You might also see wooden blinds referred to as “timber slatted blinds” or “horizontal slat blinds,” and they’re actually one of the oldest forms of internal window blinds around. Wooden blinds developed originally as an evolution of the external timber shutters that were a thing back in the day when glass was prohibitively costly, which if you have a teenage footballer in your locale, you will probably be aware, it often still is.
Wooden blinds are hardwearing, practical, and understated, and go well with practically any style of décor from modern to minimalist to neutral to country cottage to shabby chic, but don’t let this latter put you off.
One of their main advantages then is their versatility; they suit virtually all rooms and design styles, and never go out of fashion.
Roman blinds are the type of elegant and fancy-looking blinds one tends to see on the pages of glossy interiors magazines, and they are the absolute first and last word in understated chic and quality. Well, ours are anyway, if yours came from eBay and seemed suspiciously cheap, I could not possibly comment.
Roman blinds are usually constructed of curtain material that forms into flat panels when dropped, and which folds back up into even horizontal pleats or folds when closed. They’re controlled by hidden cords running up the back of the blind itself.
Roman blinds are the blinds you tend to choose for rooms you spend a lot of time in and decorate with great care. This is commonly rooms like the living room, other day rooms, and perhaps your bedrooms.
However, Roman blinds aren’t always well suited to bathrooms or kitchens, as such rooms tend to accommodate a reasonable amount of humidity, nor are they really well suited to children’s rooms, as children’s rooms tend to accommodate children.
Finally, vertical blinds are something many of us associate with the office, but assuming that said office wasn’t designed by someone paying a lot of mind to aesthetics, the mental image this may have given you of vertical blinds is probably doing them something of a disservice.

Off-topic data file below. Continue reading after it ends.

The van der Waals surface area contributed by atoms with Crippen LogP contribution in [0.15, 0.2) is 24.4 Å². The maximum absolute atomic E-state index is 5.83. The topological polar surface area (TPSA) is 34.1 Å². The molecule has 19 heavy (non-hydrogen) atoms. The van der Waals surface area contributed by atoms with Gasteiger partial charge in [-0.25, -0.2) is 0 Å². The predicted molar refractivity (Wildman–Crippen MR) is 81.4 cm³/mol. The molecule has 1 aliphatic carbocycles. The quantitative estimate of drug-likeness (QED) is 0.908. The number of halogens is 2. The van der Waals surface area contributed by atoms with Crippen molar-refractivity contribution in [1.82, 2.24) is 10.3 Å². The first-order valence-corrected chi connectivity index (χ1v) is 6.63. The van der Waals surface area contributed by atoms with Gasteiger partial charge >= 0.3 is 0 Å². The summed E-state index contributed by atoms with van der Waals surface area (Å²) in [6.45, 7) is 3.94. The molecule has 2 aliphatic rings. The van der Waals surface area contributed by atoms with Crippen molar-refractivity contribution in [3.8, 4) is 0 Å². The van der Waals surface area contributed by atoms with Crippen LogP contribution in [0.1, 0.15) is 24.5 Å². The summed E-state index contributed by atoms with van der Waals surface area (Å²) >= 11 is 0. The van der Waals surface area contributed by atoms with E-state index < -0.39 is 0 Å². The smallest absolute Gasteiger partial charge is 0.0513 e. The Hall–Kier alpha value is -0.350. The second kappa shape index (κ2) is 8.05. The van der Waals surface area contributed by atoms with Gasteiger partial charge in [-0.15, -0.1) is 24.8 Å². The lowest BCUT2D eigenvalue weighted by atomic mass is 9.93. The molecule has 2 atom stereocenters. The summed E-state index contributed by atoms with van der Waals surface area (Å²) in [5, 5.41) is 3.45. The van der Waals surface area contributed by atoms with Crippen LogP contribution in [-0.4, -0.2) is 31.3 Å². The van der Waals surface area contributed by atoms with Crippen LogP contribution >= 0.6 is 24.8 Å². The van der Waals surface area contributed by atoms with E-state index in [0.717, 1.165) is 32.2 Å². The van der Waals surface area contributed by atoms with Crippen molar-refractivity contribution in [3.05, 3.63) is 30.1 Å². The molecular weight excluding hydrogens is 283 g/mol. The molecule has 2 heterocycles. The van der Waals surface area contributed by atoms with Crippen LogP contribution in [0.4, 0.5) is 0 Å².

Vertical blinds are a bit different from the other different types of blinds explained above in that they’re, well, vertical. Their slats or “louvres” are formed of stiffened fabric that might be an actual natural fabric or a form of PVC, and they’re usually treated with a stiffening agent to ensure they hang correctly.
Aside from the fact that the slats/louvres hang vertically not horizontally, the other key difference between vertical blinds and other types of blinds is that they open and close side to side (like curtains) rather than up and down.
Vertical blinds hang from a rigid aluminium headrail and can either be opened or closed fully (with the array closing in a concertina pattern to the side) or partially, and the slats themselves can also be tilted partially open at an angle with fine control precision. This latter point is one of the things that makes them so popular in offices, which will be self-evident to anyone whose computer screen becomes the subject of blinding glare for half an hour when the sun moves round the building after lunch.
Vertical blinds are a good pick then for a home office, or an actual office; but they’re far from a one-trick pony in that respect, and they’re also great on very wide or high windows/doors, such as patio doors or in conservatories, where their sun-filtering talents once more come into their own.
Vertical blinds can also be made in a wide array of colours these days too (once more, don’t let the twenty-year-old off-white mildew-stained abominations in your workplace put you off) and in blackout fabrics as well, to help to both aide your snoozing attempts and to keep rooms faced by large patio doors or conservatory windows from becoming greenhouses during the summer.
Any questions? Want to know what sort of blinds are a good pick for a certain room or need ideas on what to choose for a particular application? Tell me in the comments.